Tumor Immunology & Immunotherapy Group
Our mission is to develop novel immunotherapies for cancer. Our research focuses on understanding the mechanisms that contribute to an immune suppressive tumor microenvironment (TME) in treatment resistant cancers biased by sex immune dimorphism and utilizing targeted therapies to reshape the immune regulatory TME. We also investigate innate immune memory mechanisms to equip Natural killer cells (NK cells) with immune memory features against solid tumors.
Research line I: Studies of sexual immune dimorphism in the TM
The Tumor Immunology & Immunotherapy Group aim to fill the knowledge gap about differences in sex-specific immune responses and how these contribute to the response to immunotherapy.
Research line II: aNK cells in solid tumors
The Tumor Immunology & Immunotherapy Group's exploration of a new subset of NK cells so called adaptive NK cells (aNK cells) in solid tumors.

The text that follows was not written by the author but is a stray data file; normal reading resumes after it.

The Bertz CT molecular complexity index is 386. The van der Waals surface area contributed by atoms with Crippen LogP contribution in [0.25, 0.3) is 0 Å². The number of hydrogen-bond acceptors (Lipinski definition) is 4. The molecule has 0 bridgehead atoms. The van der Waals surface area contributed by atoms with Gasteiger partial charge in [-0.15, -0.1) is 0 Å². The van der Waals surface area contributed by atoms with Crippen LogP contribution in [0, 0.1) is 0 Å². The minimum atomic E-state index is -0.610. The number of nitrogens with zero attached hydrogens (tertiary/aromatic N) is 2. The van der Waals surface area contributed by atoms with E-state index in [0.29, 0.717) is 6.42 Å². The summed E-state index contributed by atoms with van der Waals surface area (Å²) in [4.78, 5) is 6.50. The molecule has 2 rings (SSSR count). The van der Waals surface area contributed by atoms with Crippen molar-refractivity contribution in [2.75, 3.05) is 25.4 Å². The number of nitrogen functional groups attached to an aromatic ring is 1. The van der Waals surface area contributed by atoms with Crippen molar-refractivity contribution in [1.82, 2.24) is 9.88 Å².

Funding and career opportunities
Funding for Tumor Immunology & Immunotherapy Group at the Department of Laboratory Medicine.
Photo: Getty Images Immune cell gives possible explanation for sex differences in pancreatic cancer
Immunotherapy for pancreatic cancer has limited effect and differs between men and women. KI researchers have now found a possible explanation for this sex difference.
Differences in tumor microenvironment between female and male patients with pancreatic cancer
Dhifaf Sarhan, PhD, Karolinska Institute, Stockholm, Sweden, discusses the differences in the tumor microenvironment between female and male patients with pancreatic cancer at the 36th Society for Immunotherapy of Cancer (SITC) Annual Meeting in Washington, D.C.
Research uncovers a possible explanation for sex differences in pancreatic cancer
Immunotherapy is an effective form of therapy for different types of cancer, but for pancreatic cancer, its effect is limited and differs between men and women. Researchers at Karolinska Institutet have now found a possible explanation for this sex difference.